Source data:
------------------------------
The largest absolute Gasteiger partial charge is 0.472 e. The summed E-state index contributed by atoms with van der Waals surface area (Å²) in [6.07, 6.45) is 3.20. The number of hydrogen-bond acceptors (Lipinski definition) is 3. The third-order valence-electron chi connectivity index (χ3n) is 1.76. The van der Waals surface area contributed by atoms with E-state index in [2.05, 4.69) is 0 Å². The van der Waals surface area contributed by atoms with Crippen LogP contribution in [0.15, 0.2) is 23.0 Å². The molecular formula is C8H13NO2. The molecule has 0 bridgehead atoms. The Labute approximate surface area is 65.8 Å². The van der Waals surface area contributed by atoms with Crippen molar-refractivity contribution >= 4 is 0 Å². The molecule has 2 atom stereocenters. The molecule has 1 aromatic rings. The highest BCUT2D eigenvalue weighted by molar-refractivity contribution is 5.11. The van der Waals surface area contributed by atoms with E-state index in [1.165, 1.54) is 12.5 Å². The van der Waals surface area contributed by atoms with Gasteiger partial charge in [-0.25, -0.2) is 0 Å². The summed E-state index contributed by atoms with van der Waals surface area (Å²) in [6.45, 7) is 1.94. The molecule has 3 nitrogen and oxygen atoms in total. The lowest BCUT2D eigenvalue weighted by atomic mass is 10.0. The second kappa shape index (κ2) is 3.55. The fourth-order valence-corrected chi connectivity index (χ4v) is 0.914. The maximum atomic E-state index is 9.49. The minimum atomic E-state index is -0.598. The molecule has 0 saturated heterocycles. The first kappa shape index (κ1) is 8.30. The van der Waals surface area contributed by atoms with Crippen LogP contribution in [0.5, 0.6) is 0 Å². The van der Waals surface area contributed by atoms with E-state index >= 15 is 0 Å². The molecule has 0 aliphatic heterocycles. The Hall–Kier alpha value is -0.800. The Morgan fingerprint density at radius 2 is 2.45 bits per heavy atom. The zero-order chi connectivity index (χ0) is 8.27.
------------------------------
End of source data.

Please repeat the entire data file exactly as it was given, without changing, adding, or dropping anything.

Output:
The largest absolute Gasteiger partial charge is 0.472 e. The summed E-state index contributed by atoms with van der Waals surface area (Å²) in [6.07, 6.45) is 3.20. The number of hydrogen-bond acceptors (Lipinski definition) is 3. The third-order valence-electron chi connectivity index (χ3n) is 1.76. The van der Waals surface area contributed by atoms with E-state index in [2.05, 4.69) is 0 Å². The van der Waals surface area contributed by atoms with Crippen LogP contribution in [0.15, 0.2) is 23.0 Å². The molecular formula is C8H13NO2. The molecule has 0 bridgehead atoms. The Labute approximate surface area is 65.8 Å². The van der Waals surface area contributed by atoms with Crippen molar-refractivity contribution >= 4 is 0 Å². The molecule has 2 atom stereocenters. The molecule has 1 aromatic rings. The highest BCUT2D eigenvalue weighted by molar-refractivity contribution is 5.11. The van der Waals surface area contributed by atoms with E-state index in [1.165, 1.54) is 12.5 Å². The van der Waals surface area contributed by atoms with Gasteiger partial charge in [-0.25, -0.2) is 0 Å². The summed E-state index contributed by atoms with van der Waals surface area (Å²) in [6.45, 7) is 1.94. The molecule has 3 nitrogen and oxygen atoms in total. The lowest BCUT2D eigenvalue weighted by atomic mass is 10.0. The second kappa shape index (κ2) is 3.55. The fourth-order valence-corrected chi connectivity index (χ4v) is 0.914. The maximum atomic E-state index is 9.49. The minimum atomic E-state index is -0.598. The molecule has 0 saturated heterocycles. The first kappa shape index (κ1) is 8.30. The van der Waals surface area contributed by atoms with Crippen LogP contribution in [0.5, 0.6) is 0 Å². The van der Waals surface area contributed by atoms with E-state index >= 15 is 0 Å². The molecule has 0 aliphatic heterocycles. The Hall–Kier alpha value is -0.800. The Morgan fingerprint density at radius 2 is 2.45 bits per heavy atom. The zero-order chi connectivity index (χ0) is 8.27.